8. The Argenta should have been taller (and less “valued engineered” as we all need fear this will be by the time it’s built) but as a transition from the Civic Center complex to the taller buildings at Polk & Market this is fine. And I like the actual design, if, as I said, it doesn’t get radically cheapened by the time it’s built.

  9. I guess “rusticated” refers to brick or stone or faux brick or stone.
    Ugh. This architectural lingo gets more painful with each new building description.

  10. rusticated may be a new term for non-architects, but it’s a descriptive and well understood term to architects/design folks. There’s not really anything “lingo” about it.

  11. General Question: With so many apartments being constructed, and so many in the pipeline, will there ever be an abbundance of housing? Or will folks who currently live in the East Bay/ Peninsula move up to take up these units? Seems like the City is building a lot of housing all at once.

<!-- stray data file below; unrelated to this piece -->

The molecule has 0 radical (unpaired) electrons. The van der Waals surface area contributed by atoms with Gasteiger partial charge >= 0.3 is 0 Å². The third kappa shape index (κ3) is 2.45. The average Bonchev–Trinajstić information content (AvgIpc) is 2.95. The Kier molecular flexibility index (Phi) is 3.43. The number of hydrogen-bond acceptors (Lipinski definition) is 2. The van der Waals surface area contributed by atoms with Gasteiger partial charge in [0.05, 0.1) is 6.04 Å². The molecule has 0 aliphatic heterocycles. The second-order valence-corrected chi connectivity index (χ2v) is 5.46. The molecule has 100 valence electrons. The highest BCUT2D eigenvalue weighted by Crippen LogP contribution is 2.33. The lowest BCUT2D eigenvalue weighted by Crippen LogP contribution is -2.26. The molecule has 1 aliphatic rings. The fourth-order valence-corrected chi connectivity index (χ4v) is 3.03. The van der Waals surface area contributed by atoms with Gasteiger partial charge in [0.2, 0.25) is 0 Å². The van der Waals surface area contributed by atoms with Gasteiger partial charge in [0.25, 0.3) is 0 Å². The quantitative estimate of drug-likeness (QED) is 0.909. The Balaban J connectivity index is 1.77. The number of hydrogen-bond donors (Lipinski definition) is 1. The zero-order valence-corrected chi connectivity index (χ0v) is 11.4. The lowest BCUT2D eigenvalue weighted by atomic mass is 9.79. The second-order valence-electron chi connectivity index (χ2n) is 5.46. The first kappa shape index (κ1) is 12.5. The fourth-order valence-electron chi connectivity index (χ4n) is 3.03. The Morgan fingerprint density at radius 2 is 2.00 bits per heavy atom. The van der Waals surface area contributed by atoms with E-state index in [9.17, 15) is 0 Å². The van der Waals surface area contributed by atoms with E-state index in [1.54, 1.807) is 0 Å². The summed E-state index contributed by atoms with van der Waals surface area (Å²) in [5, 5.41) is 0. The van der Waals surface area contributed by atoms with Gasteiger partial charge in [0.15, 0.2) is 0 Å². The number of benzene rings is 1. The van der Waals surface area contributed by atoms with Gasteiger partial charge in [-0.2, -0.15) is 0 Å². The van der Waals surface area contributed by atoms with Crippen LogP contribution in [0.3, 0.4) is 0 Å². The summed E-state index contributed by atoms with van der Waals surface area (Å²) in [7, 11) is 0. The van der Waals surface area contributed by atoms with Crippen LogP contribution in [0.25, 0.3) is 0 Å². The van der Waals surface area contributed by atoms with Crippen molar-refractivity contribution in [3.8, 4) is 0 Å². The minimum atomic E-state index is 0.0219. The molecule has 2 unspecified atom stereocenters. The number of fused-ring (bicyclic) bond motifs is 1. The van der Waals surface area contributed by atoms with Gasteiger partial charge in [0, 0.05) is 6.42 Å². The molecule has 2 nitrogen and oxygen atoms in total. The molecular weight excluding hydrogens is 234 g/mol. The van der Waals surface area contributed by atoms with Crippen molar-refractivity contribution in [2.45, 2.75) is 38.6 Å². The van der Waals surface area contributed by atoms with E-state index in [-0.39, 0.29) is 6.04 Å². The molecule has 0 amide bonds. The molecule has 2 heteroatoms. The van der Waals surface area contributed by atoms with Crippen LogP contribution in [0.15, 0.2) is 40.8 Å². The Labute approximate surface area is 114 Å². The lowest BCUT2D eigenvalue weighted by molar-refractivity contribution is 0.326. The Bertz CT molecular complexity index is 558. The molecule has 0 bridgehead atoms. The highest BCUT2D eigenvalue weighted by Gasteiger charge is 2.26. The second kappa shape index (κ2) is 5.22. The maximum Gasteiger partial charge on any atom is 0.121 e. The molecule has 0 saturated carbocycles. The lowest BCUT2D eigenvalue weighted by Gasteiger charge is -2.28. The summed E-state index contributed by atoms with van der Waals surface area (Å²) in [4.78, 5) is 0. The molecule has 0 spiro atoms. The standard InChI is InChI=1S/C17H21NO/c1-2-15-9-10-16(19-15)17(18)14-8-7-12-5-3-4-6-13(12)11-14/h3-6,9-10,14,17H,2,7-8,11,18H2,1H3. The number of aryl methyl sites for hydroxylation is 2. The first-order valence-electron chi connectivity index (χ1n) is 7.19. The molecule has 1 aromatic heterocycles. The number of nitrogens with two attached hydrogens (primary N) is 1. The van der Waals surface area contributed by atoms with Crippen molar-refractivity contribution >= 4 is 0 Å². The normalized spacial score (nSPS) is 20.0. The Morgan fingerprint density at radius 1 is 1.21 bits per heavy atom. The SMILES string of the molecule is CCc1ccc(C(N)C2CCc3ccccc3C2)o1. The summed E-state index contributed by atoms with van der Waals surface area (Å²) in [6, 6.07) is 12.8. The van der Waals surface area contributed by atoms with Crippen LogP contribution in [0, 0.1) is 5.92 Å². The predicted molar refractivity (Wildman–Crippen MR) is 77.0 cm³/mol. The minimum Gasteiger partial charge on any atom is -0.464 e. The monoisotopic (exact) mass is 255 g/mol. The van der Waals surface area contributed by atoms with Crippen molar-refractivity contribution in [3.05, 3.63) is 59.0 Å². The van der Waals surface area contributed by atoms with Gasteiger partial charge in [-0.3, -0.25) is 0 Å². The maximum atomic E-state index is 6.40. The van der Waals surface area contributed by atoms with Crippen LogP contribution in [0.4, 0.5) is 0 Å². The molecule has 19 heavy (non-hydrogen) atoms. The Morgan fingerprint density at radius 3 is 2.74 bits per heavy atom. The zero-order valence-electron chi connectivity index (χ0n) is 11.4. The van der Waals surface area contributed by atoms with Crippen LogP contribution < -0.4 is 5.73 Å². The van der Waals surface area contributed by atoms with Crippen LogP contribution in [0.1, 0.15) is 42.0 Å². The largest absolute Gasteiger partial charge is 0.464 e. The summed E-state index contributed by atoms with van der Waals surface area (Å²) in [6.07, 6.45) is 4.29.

12. “Materials at the base of the project will have a weighted, rusticated treatment to reference similar treatments in the adjacent district.” I also don’t get how this “references” City Hall or the DPH building. It looks a lot like the Madrone in Mission Bay to me.

  13. Seems like the City is building a lot of housing all at once.
    Not really, when you take a look at the big picture. There are maybe 10,000 units that will be completed over the next few years, which will result in only a 2.5% or so increase in the overall housing stock. In a city that has routinely seen double digit annual percentage increases in rent over the last few decades, that’s really a tiny drop in the bucket. We’d need to see hundreds of towers going up to likely see a real dent in long term price trends.

  14. I’m not even an architect, but I learned about rusticated stone in a freshman-level art history class. No reason to be so snarky about it. This building is modern like the stuff in Mission Bay, but it specifically adheres to the “classical” design system of podium-shaft-cornice, similar to the Beaux Arts buildings around it.